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Korea at Its Worst Point
National Fiscal Status
Korea at Its Worst Point
  • By matthew
  • September 2, 2013, 07:12
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Korea's National Assembly meeting.
Korea's National Assembly meeting.

 

The Ministry of Strategy and Finance announced on August 30 that the fiscal account deficit amounted to 46.2 trillion won (US$41.9 billion) in the first half of this year, which is much more severe than during the financial crisis in 2008. Although a fiscal deficit is not an entirely bad thing, the amount is too high. The surge can be attributed to the current economic recession, which has resulted in a low tax yield and the fiscal spending that has skyrocketed for welfare expenditure. 

The size of the half-year deficit is almost equal to the one-year amount of corporate tax income. This means that Korea cannot avoid a large amount of red ink, no matter how frugal it remains during the rest of this year. The government estimated this year’s fiscal deficit at 23 trillion won (US$20 billion) back in May, when it came up with a revised supplementary budget of 17 trillion won (US$15.5 billion). At that time, it predicted that the economic growth rate would be close to 4% and it would be able to collect taxes as planned. However, things are moving in the opposite direction now.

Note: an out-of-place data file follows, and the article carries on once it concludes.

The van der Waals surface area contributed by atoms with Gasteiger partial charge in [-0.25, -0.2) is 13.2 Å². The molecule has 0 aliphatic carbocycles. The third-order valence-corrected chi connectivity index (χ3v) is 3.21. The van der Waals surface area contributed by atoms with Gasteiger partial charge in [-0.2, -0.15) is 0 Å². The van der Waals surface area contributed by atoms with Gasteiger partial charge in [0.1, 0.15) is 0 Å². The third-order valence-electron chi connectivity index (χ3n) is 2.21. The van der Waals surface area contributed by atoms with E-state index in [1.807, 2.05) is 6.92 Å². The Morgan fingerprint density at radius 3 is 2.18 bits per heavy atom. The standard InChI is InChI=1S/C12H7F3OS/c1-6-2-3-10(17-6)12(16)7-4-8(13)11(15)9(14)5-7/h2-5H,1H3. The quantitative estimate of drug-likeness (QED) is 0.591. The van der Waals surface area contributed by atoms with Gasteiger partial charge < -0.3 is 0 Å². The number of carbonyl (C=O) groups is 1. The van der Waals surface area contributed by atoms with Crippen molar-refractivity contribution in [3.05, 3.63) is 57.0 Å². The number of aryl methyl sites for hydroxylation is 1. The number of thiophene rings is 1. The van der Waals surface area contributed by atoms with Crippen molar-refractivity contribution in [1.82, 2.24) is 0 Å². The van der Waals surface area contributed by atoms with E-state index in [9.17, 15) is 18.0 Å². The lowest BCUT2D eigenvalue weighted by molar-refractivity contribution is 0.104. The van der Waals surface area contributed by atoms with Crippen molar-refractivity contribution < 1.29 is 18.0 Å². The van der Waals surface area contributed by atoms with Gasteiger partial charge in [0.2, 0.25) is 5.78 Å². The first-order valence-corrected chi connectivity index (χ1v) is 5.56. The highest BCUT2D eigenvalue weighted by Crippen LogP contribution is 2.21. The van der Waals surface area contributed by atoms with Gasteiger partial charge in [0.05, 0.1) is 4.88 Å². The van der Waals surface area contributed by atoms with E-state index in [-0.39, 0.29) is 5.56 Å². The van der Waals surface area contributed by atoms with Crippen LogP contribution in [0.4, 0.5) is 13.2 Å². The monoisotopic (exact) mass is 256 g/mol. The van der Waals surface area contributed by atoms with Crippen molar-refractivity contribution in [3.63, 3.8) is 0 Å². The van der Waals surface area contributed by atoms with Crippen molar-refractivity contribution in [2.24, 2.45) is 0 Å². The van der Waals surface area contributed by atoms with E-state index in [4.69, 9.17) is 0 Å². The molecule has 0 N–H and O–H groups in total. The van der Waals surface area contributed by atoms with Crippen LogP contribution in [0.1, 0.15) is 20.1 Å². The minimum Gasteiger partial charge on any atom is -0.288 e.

One of the greatest concerns is that the government could face a fiscal cliff at the end of this year as spending increases with the ceiling already fixed. Another revised supplementary budget is unlikely to be welcomed by the general public, either. In the end, it has no option but to slow down the execution of public finance, but this leads to economic contraction. In short, it is between a rock and a hard place now. 

There are more problems. If it lays its hands on the budget reserves amounting to five to six trillion won a year to dodge the fiscal cliff, it will have no resources available for next year. If the national economy fails to recover next year, it has to resort to early fiscal execution in the first half of 2014 and another revised supplementary budget during the latter half to repeat the vicious cycle. This is the very reason why the Korean government has recorded fiscal deficits for six years in a row since 2008. 

It is planning to bolster its fiscal soundness by means of the National Fiscal Management Plan for 2013 to 2017 that is going to be finalized soon. It would be well-advised to drastically reform the 135 trillion won (US$122 billion) plan to improve the national fiscal conditions.